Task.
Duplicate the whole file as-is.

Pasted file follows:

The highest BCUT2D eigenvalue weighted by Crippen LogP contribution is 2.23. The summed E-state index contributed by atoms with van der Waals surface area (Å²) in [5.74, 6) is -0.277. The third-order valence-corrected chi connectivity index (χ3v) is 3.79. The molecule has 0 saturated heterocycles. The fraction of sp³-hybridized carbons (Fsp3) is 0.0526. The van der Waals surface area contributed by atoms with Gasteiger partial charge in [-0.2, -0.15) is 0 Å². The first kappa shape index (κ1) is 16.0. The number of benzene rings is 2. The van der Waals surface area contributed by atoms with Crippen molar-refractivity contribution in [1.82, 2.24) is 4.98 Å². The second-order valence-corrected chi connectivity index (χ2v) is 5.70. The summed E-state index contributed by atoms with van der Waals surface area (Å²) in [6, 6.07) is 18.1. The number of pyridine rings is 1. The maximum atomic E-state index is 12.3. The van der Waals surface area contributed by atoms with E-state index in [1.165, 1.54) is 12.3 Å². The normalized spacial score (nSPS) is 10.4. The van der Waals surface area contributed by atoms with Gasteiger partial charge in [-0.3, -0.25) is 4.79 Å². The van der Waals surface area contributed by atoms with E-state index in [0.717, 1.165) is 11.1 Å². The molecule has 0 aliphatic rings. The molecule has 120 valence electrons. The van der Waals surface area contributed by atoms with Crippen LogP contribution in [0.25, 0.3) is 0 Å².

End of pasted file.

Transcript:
The highest BCUT2D eigenvalue weighted by Crippen LogP contribution is 2.23. The summed E-state index contributed by atoms with van der Waals surface area (Å²) in [5.74, 6) is -0.277. The third-order valence-corrected chi connectivity index (χ3v) is 3.79. The molecule has 0 saturated heterocycles. The fraction of sp³-hybridized carbons (Fsp3) is 0.0526. The van der Waals surface area contributed by atoms with Gasteiger partial charge in [-0.2, -0.15) is 0 Å². The first kappa shape index (κ1) is 16.0. The number of benzene rings is 2. The van der Waals surface area contributed by atoms with Crippen molar-refractivity contribution in [1.82, 2.24) is 4.98 Å². The second-order valence-corrected chi connectivity index (χ2v) is 5.70. The summed E-state index contributed by atoms with van der Waals surface area (Å²) in [6, 6.07) is 18.1. The number of pyridine rings is 1. The maximum atomic E-state index is 12.3. The van der Waals surface area contributed by atoms with E-state index in [1.165, 1.54) is 12.3 Å². The normalized spacial score (nSPS) is 10.4. The van der Waals surface area contributed by atoms with Gasteiger partial charge in [-0.3, -0.25) is 4.79 Å². The van der Waals surface area contributed by atoms with E-state index in [0.717, 1.165) is 11.1 Å². The molecule has 0 aliphatic rings. The molecule has 120 valence electrons. The van der Waals surface area contributed by atoms with Crippen LogP contribution in [0.25, 0.3) is 0 Å².